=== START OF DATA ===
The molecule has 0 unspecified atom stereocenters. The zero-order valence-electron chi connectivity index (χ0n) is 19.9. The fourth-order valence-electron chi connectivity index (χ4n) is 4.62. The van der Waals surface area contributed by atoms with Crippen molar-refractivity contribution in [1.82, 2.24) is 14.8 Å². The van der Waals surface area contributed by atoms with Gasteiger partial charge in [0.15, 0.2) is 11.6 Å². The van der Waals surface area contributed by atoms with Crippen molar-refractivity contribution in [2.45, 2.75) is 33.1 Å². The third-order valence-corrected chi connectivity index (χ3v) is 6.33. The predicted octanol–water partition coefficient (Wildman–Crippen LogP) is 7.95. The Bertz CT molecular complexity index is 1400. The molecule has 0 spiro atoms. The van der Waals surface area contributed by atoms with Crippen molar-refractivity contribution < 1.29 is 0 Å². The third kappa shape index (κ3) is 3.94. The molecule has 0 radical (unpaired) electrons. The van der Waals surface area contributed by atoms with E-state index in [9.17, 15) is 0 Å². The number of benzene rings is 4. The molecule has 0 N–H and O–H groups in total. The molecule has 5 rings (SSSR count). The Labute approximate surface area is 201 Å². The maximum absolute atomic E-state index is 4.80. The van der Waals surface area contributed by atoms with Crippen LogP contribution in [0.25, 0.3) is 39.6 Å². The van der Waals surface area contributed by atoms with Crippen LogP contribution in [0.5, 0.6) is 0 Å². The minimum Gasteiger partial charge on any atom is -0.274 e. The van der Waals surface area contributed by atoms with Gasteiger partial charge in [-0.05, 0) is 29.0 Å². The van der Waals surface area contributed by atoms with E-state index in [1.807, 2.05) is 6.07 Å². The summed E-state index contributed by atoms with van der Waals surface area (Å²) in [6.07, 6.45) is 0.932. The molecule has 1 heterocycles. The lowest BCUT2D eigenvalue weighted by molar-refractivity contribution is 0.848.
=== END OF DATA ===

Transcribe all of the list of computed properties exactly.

The molecule has 0 unspecified atom stereocenters. The zero-order valence-electron chi connectivity index (χ0n) is 19.9. The fourth-order valence-electron chi connectivity index (χ4n) is 4.62. The van der Waals surface area contributed by atoms with Crippen molar-refractivity contribution in [1.82, 2.24) is 14.8 Å². The van der Waals surface area contributed by atoms with Gasteiger partial charge in [0.15, 0.2) is 11.6 Å². The van der Waals surface area contributed by atoms with Crippen molar-refractivity contribution in [2.45, 2.75) is 33.1 Å². The third-order valence-corrected chi connectivity index (χ3v) is 6.33. The predicted octanol–water partition coefficient (Wildman–Crippen LogP) is 7.95. The Bertz CT molecular complexity index is 1400. The molecule has 0 spiro atoms. The van der Waals surface area contributed by atoms with Crippen molar-refractivity contribution < 1.29 is 0 Å². The third kappa shape index (κ3) is 3.94. The molecule has 0 radical (unpaired) electrons. The van der Waals surface area contributed by atoms with E-state index in [9.17, 15) is 0 Å². The number of benzene rings is 4. The molecule has 0 N–H and O–H groups in total. The molecule has 5 rings (SSSR count). The Labute approximate surface area is 201 Å². The maximum absolute atomic E-state index is 4.80. The van der Waals surface area contributed by atoms with Crippen LogP contribution in [0.25, 0.3) is 39.6 Å². The van der Waals surface area contributed by atoms with Crippen LogP contribution in [0.5, 0.6) is 0 Å². The minimum Gasteiger partial charge on any atom is -0.274 e. The van der Waals surface area contributed by atoms with Gasteiger partial charge in [-0.05, 0) is 29.0 Å². The van der Waals surface area contributed by atoms with E-state index in [1.807, 2.05) is 6.07 Å². The summed E-state index contributed by atoms with van der Waals surface area (Å²) in [6.07, 6.45) is 0.932. The molecule has 1 heterocycles. The lowest BCUT2D eigenvalue weighted by molar-refractivity contribution is 0.848.